When your cat is demanding cuddles or tormenting you by knocking stuff off of counters, have you ever paid attention to which paw it uses? As Nicola Davis of the Guardian reports, a new study has found that cats, like humans, display a lateral bias: they tend to prefer one hand (or paw, in this case) over the other.
Researchers at the Animal Behavior Centre at Queen’s University in Belfast analyzed data collected by the owners of 44 cats of mixed breeds—20 females and 24 males. The owners were asked to track a whether their feline friends used their right or left paw when taking the first step down the stairs and when stepping into a litter box. They were also asked to observe which side their cats tended to lie on. The humans recorded these three behaviors until each had been performed 50 times.
The research team also conducted a “forced” experiment (or in other words, one that did not rely on the cats’ spontaneous behavior) by placing yummy treats inside a three-tiered container and observing which paw the cats used to try and retrieve the snacks.
As the researchers write in the journal Animal Behaviour, the data showed that unlike humans, who are overwhelmingly right-handed, cats did not have an overall preference for a certain paw. But individual cats did display “handedness.” Around 73 percent showed a lateral bias when reaching for food, 70 percent displayed paw preference when taking the first step down the stairs, and 66 percent favored one paw over the other when stepping into a litter box. Just 25 percent of cats, however, preferred one side while lounging.
These results were not entirely surprising; previous research has shown that cats display lateral bias. But as the authors of the new study note, theirs is the first experiment to focus on “spontaneous expressions of animal behavior” as the furry pets went about their day at home.
And researchers were very much surprised to find that cats’ handedness seem to be linked to their gender: female felines were more likely to favor their right paw, while males tended to favor their left one. Studies of dogs have suggested that hormonal factors might influence lateral biases, but all of the cats involved in the recent research were neutered.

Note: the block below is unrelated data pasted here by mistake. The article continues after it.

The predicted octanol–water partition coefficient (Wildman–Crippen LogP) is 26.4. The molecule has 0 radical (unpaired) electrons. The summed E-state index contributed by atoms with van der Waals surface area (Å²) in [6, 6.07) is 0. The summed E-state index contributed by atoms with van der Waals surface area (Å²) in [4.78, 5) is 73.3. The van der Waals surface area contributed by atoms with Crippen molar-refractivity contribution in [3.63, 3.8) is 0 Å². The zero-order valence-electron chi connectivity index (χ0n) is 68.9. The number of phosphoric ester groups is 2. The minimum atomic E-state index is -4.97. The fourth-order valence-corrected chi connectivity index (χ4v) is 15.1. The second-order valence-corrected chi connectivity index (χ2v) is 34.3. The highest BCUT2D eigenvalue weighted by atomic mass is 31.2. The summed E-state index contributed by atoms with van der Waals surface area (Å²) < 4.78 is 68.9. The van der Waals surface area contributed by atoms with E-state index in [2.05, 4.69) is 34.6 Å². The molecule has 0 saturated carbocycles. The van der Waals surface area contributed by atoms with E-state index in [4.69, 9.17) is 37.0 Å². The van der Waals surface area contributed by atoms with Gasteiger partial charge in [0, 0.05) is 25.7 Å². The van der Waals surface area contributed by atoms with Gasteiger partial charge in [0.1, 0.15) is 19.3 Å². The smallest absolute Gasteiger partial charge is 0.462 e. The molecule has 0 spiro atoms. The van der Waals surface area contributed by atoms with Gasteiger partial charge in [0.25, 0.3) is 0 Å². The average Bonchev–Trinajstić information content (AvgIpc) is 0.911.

“Further work is needed to investigate this,” study co-author Deborah Wells tells Barbara J. King of NPR, “but the strong sex effects reported here, and elsewhere, both on experimental challenges and expressions of spontaneous behavior, and using both castrated and de-sexed populations, point more and more strongly to underlying differences in the neural architecture of male and female animals."
Why does it matter whether your cat is left or right handed? As Wells explains in her interview with NPR, left-limbed animals, which rely more heavily on the right hemisphere of their brains, tend to display stronger fear responses and aggression than right-limbed animals, which are usually left-hemisphere dominant. Ambilateral animals, which do not have a preference for one side or the other, have also been shown to be susceptible to stress.
“[B]y knowing whether an animal shows left/right limb preference ... we can understand a bit more about which side of its brain it is relying on, and hence its vulnerability to stress," Wells tells King.
Perhaps these cats are lefties?